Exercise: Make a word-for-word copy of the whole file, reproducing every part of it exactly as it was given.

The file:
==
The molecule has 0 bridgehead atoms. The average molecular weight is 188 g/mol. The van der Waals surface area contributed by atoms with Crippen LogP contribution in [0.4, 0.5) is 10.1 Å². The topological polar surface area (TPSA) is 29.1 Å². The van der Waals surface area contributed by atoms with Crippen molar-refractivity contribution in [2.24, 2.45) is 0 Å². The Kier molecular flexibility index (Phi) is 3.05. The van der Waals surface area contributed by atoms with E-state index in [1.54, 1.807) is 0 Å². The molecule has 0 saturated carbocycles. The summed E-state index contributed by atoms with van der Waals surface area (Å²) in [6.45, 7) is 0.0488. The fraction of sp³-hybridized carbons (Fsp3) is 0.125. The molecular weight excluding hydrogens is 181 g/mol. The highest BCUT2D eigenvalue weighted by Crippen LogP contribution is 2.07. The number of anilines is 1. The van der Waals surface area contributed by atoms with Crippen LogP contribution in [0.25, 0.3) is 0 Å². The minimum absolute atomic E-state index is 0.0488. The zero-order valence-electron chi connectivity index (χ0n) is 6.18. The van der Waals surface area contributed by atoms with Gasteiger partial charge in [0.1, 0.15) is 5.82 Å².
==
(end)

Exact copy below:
The molecule has 0 bridgehead atoms. The average molecular weight is 188 g/mol. The van der Waals surface area contributed by atoms with Crippen LogP contribution in [0.4, 0.5) is 10.1 Å². The topological polar surface area (TPSA) is 29.1 Å². The van der Waals surface area contributed by atoms with Crippen molar-refractivity contribution in [2.24, 2.45) is 0 Å². The Kier molecular flexibility index (Phi) is 3.05. The van der Waals surface area contributed by atoms with E-state index in [1.54, 1.807) is 0 Å². The molecule has 0 saturated carbocycles. The summed E-state index contributed by atoms with van der Waals surface area (Å²) in [6.45, 7) is 0.0488. The fraction of sp³-hybridized carbons (Fsp3) is 0.125. The molecular weight excluding hydrogens is 181 g/mol. The highest BCUT2D eigenvalue weighted by Crippen LogP contribution is 2.07. The number of anilines is 1. The van der Waals surface area contributed by atoms with Crippen LogP contribution in [0.25, 0.3) is 0 Å². The minimum absolute atomic E-state index is 0.0488. The zero-order valence-electron chi connectivity index (χ0n) is 6.18. The van der Waals surface area contributed by atoms with Gasteiger partial charge in [0.1, 0.15) is 5.82 Å².